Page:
Kaspersky Lab Neutralizes New Variant of the Sinowal Rootkit
Woburn, MA - May 18, 2009 -Kaspersky Lab, a leading developer of Internet threat management solutions that protect against all forms of malicious software, has implemented detection and treatment for a new variant of a unique MBR rootkit, Sinowal. The new variant of Sinowal, a malicious program that is capable of hiding its presence in the computer system by infecting the Master Boot Record (MBR) on the hard drive, was detected at the end of March 2009. Over the last month Sinowal has been actively spreading from a number of malicious sites that use the Neosploit exploit toolkit.
What is the Neosploit exploit toolkit: The Neosploit toolkit is an advanced exploit toolkit that has automated tools for taking advantage of vulnerabilities in other applications.
Kaspersky Lab analysts have been monitoring the Sinowal bootkit since early 2008; however the new variant came unexpectedly. Unlike earlier versions, the new modification, Backdoor.Win32.Sinowal has these features:
It penetrates much deeper into the system to avoid being detected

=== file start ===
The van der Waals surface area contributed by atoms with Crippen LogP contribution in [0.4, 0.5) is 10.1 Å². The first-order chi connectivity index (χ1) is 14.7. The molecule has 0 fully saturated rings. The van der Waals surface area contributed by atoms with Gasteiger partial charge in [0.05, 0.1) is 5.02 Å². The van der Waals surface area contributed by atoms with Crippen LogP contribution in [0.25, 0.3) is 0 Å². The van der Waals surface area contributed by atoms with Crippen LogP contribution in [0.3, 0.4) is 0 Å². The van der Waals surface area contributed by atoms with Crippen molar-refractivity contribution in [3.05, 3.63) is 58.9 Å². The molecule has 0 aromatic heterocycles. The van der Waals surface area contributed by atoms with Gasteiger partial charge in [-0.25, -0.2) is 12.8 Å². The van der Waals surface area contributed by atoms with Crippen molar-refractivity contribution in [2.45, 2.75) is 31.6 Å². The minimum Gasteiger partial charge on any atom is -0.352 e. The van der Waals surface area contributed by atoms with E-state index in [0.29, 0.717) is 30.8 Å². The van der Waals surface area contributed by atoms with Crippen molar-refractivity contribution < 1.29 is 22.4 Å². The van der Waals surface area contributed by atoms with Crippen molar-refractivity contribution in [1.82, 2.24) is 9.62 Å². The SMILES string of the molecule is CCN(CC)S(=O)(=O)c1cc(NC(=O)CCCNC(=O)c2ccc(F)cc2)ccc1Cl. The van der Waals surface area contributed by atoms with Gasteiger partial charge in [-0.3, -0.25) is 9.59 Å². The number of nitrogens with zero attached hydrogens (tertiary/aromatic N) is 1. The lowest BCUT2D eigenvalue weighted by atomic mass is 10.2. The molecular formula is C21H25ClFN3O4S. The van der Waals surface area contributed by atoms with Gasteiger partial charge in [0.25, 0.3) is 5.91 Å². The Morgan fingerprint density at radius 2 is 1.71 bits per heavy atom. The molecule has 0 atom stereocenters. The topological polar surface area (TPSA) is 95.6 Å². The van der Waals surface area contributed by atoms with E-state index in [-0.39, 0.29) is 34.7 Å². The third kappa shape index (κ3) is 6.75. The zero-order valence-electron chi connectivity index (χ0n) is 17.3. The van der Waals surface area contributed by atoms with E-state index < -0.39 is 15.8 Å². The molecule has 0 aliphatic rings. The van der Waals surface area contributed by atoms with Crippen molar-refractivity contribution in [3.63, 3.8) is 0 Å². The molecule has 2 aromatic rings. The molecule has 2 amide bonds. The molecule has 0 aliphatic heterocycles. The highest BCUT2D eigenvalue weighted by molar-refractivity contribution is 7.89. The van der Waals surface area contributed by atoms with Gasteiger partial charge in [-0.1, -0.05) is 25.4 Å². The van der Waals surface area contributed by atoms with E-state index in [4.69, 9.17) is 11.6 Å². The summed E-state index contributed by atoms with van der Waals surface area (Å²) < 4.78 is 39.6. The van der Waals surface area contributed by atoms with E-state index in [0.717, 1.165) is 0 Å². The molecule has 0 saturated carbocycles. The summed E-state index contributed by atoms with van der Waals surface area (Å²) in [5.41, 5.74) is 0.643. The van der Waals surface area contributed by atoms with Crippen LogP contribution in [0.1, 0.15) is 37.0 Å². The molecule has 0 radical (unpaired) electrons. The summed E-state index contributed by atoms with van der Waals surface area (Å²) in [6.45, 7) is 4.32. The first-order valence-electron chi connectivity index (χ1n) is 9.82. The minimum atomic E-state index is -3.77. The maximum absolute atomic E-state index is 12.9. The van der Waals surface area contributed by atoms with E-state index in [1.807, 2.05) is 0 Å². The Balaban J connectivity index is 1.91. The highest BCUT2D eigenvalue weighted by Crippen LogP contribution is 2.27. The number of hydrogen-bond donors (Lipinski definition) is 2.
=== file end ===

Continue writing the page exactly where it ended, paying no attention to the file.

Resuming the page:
A stealth method that hooks into device objects at the operating system's lowest level
Sinowal conceals the payload's activities, which are designed to steal user data and various account details
It can penetrate a system through a vulnerability in Adobe Acrobat and Reader, which allows a maliciously rigged PDF file to plant malware on a system without the user's knowledge.
This is the first time cybercriminals have used such sophisticated technologies. It also explains why no antivirus products could treat computers infected or even detect the new Sinowal modification when it first appeared. Implementing detection and treatment for Sinowal has been one of the toughest jobs facing antivirus researchers.
Detection and Treatment
To find out whether or not Sinowal has infected a computer, users must update their antivirus databases and perform a complete system scan. If Sinowal is detected, the computer will need to be rebooted during the treatment process. Kaspersky Lab specialists also recommend that users install all the necessary patches in Adobe Acrobat and Reader and any browsers that they use to secure any potential vulnerabilities.
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